Sometimes there are movie projects that just seem to be the product of destiny. Steven Spielberg has long been an auteur of wonder, reshaping pop culture with memorable movies such as 1975’s “Jaws” and 1993’s “Jurassic Park.” It could be argued that the director has developed a habit of shaping his own worlds.
Thus it’s only right that he should be the one to bring Ernest Cline’s 2001 iconic sci-fi novel “Ready Player One” to the screen; in effect, Spielberg would be building a world about building worlds.
It is 2045, and the world population spends most of their time in a virtual reality platform known as the OASIS. When the OASIS creator James Halliday (Mark Rylance) dies, he leaves behind a challenge: Whoever can solve three puzzles and find the Easter egg will gain not only half a trillion dollars, but complete control over the OASIS. “Ready Player One” focuses on the efforts of teenager Wade Watts (Tye Sheridan)—known in the OASIS by the name of his avatar Parzival—to find the Easter egg along with his comrades Aech (Lena Waithe), Daito (Win Morisaki), Sho (Philip Zhao) and Art3mis (Olivia Cooke), collectively known as the High Five.
Army of operatives
The High Five is threatened by the ruthless conglomerate IOI, led by boss Nolan Sorrento (Ben Mendelsohn) and his right hand, F’Nale (Hannah John-Kamen). IOI’s operatives, known as the Sixers, are deployed to gain the Easter egg for IOI to gain dominance over the OASIS.
To be able to make this movie, Spielberg has made wholesale changes to the material. In fact, the sheer number of changes can be overwhelming. “Ready Player One” follows the broad strokes of the original novel, but has changed almost everything inside. There are new plotlines including one about the online resistance to IOI and the movie’s very Spielbergian final act is almost completely different from that in the book.
In particular, Spielberg and screenwriter Zak Penn have revised the material to make it more accessible to the everyman viewer. The most obvious change is the addition of the big car chase sequence near the beginning. These changes, while noticeable, work, making the movie far more effective, though it does diverge from the excellent novel. Spielberg has also put in more happenings involving the real world instead of the OASIS. Along the way, “Ready Player One” employs commentary on everything from internet commerce to the addiction of escapism. The film shimmers with Spielberg’s distinctive wonder and power.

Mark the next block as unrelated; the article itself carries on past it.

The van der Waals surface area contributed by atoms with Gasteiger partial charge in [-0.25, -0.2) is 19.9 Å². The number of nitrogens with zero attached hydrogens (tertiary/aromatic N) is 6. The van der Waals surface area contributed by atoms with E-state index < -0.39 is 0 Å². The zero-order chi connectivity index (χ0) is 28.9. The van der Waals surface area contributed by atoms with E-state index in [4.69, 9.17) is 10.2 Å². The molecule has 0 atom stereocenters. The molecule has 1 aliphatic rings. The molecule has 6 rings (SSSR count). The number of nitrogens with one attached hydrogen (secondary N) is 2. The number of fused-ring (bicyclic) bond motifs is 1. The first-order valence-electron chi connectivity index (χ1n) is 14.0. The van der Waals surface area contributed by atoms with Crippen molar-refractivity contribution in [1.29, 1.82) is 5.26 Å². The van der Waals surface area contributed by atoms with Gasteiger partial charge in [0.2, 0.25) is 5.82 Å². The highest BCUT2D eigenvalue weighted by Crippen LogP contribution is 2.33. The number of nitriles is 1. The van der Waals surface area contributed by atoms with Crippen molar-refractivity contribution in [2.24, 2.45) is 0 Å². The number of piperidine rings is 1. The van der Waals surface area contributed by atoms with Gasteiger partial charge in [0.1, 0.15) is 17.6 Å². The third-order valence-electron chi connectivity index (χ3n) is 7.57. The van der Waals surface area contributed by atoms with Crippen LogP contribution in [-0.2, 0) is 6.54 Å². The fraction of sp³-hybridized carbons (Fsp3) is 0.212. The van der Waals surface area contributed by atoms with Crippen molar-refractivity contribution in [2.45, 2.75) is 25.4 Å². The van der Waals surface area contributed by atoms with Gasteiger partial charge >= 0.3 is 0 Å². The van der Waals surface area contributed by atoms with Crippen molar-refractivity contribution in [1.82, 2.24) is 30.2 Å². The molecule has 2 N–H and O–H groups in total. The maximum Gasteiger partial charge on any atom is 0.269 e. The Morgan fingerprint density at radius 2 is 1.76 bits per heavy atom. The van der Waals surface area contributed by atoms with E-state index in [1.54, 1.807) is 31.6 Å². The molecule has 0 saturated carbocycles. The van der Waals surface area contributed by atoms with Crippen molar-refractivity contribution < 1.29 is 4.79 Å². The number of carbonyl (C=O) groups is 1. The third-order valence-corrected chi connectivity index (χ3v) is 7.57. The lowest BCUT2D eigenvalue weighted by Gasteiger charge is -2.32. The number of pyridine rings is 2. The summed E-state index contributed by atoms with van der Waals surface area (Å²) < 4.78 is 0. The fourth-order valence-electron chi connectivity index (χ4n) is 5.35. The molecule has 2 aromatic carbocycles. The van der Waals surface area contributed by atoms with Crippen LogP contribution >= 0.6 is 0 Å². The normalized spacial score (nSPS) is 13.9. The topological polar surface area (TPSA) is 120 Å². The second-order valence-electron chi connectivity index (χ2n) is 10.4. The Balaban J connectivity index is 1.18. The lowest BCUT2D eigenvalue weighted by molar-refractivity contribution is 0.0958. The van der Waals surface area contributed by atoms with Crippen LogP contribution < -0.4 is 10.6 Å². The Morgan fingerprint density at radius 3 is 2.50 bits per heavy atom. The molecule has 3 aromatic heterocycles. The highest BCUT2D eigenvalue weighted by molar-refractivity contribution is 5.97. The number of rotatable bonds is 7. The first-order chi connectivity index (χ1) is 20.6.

But the film also never forgets the central element of the novel: the geeks have inherited the world. The novel flew its geek flag proudly, and the film flies that flag right at the audience. While the novel’s biggest influence was clearly Dungeons & Dragons, the film’s biggest influence is video-gaming. The novel had a more retro futurism, reaching toward the 1980s, while the film leans more toward the 1990s.
All of it is irresistible.
Bigger on the inside
Whether novel or movie, “Ready Player One” is like Doctor Who’s TARDIS: It’s bigger on the inside. A big part of what made the novel so successful was the sheer amount of pop culture geekiness Cline had equipped it with. The main narrative contains all kinds of references to the 1980s (films, toys, music) because Halliday’s quest was built around that era. This gets boosted big time in the OASIS, because you basically could become whatever or whoever you wanted to be. As Wade says: “People come to the OASIS for all the things they can do. But they stay because of all the things they can be.”
This thus becomes the best part of the movie. There’s no need to imagine it: Spielberg and company put it on the screen. We can spend an entire article just talking about the Easter Eggs: “Akira,” Batman, “Child’s Play,” Dungeons & Dragons, Gundam, HALO, Hello Kitty, “Iron Giant,” “Jurassic Park,” “King Kong,” Monty Python, “Mortal Kombat,” “Robocop,” “Star Trek,” “ Star Wars,” “Teenage Mutant Ninja Turtles,” among many others. That’s why Spielberg really is the perfect person to bring “Ready Player One” to the screen. Aside from now working in a time where the CGI is now capable of doing anything he wants to do, Spielberg gets it, and works hard to make sure everyone watching gets it, too.
Here’s a bit of the future: Once it’s released away from the cinema, “Ready Player One” will become the most rewound, paused and zoomed-in movie of all time as viewers will explore every scene in it for pop-culture references. It’s a geek film about geekiness—a celebration of pop culture by both Ernest Cline and Steven Spielberg—making “Ready Player One” the ultimate geek cinematic experience.
Warner Bros.’ “Ready Player One” is now showing in cinemas.